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Advanced Pharmaceutical Bulletin
ISSN: 2228-5881      eISSN: 2251-7308  
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Article History
Submitted: 16 Apr 2014
Revised: 07 Jun 2014
First published online: 31 Dec 2014

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Adv Pharm Bull. 2014;4(6):607-611 doi: 10.5681/apb.2014.089
PMID:25671196        PMCID:PMC4312412

Vitamin D Receptor Gene Polymorphism and Vitamin D Plasma Concentration: Correlation with Susceptibility to Tuberculosis

Short Communication

Jalil Rashedi 1, Mohammad Asgharzadeh 2 * , Seyyed Reza Moaddab 1, Leyla Sahebi 1, Majid Khalili 3, Mohammad Mazani 4, Jalal Abdolalizadeh 5,6

1 Tuberculosis and Lung Diseases Research Center, Tabriz University of Medical Sciences, Tabriz, Iran.
2 Biotechnology Research Center and Paramedical Faculty, Tabriz University of Medical Sciences, Tabriz, Iran.
3 Medical Philosophy and History research Center, Tabriz University of Medical Sciences, Tabriz, Iran.
4 Department of Clinical Biochemistry, Ardabil University of Medical Sciences, Ardabil, Iran.
5 Drug Applied Research Center, Tabriz University of Medical Sciences, Tabriz, Iran.
6 Immunology Research Center, Tabriz University of Medical Sciences, Tabriz, Iran.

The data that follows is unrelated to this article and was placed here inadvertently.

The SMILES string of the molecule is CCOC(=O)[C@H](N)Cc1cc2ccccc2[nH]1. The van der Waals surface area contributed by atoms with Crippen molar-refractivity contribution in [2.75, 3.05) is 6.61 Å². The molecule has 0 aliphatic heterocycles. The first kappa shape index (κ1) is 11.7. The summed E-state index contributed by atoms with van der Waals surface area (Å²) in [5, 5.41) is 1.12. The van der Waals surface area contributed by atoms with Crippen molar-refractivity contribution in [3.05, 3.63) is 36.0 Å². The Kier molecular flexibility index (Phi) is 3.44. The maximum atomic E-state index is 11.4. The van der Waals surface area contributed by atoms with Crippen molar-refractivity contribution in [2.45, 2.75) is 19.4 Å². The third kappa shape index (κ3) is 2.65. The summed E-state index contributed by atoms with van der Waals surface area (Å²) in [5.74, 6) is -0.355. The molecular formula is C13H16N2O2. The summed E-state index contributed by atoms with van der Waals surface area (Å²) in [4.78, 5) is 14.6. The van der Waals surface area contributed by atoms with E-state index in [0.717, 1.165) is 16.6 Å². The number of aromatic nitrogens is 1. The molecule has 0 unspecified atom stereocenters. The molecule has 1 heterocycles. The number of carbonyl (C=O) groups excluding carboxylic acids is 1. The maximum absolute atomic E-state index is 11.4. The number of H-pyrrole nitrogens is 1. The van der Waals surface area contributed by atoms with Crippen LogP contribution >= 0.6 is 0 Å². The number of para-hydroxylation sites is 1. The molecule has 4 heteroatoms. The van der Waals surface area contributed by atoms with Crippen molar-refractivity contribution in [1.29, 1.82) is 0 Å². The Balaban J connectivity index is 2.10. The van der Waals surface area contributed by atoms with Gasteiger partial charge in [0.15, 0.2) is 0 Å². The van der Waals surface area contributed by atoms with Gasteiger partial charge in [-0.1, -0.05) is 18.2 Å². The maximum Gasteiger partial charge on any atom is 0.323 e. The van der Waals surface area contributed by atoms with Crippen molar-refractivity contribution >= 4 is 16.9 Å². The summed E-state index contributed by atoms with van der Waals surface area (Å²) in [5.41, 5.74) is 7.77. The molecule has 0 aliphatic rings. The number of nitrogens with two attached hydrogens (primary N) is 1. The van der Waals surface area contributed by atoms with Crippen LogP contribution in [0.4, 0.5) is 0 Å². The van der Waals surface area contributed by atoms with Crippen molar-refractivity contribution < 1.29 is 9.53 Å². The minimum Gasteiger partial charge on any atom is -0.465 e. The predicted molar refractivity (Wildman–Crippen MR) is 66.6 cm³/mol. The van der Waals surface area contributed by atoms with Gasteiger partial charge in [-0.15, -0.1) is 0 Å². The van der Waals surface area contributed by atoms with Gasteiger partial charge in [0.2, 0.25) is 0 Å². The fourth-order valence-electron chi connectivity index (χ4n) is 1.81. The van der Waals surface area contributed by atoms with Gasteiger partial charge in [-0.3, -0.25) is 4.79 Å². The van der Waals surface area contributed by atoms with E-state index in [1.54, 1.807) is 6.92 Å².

Abstract
Purpose: It is estimated that one third of the world’s population were infected with M. tuberculosis, but only 10% of them have developed in to disease form. This subject refers to differences in host immune system activity against the tuberculosis. Vitamin D and its receptor (VDR) are important factors in the host innate immune system against the tuberculosis. In the present study VDR gene polymorphisms and its relationship with plasma vitamin D levels in susceptibility to tuberculosis have been investigated. Methods: The subjects were 84 patients with tuberculosis and 90 healthy controls. Vitamin D levels were measured in all study participants. DNA was isolated from the blood leukocytes of all groups and amplified by polymerase chain reaction (PCR). Then restriction fragment length polymorphism (RFLP) was performed on each PCR products to study the VDR gene polymorphisms. The statistical analyses were conducted using SPSS. Results: There was no statistically significant relationship between polymorphisms of FokI, BsmI, ApaI and TaqI in VDR gene and susceptibility to tuberculosis. Vitamin D deficiency and susceptibility to tuberculosis were closely related (95% CI -0.08 – 4.7, P = 0.059). Also the relationship between plasma vitamin D levels and frequency of FokI-ff gene polymorphism was significant in all study participants (P = 0.045). Conclusion: When the genotype frequencies of VDR gene polymorphisms were analyzed with respect to plasma vitamin D levels, a significant association was seen. As an enhancement in plasma vitamin D levels in individuals (with FokI-ff genotype and low levels of vitamin D) may protect them against active tuberculosis.





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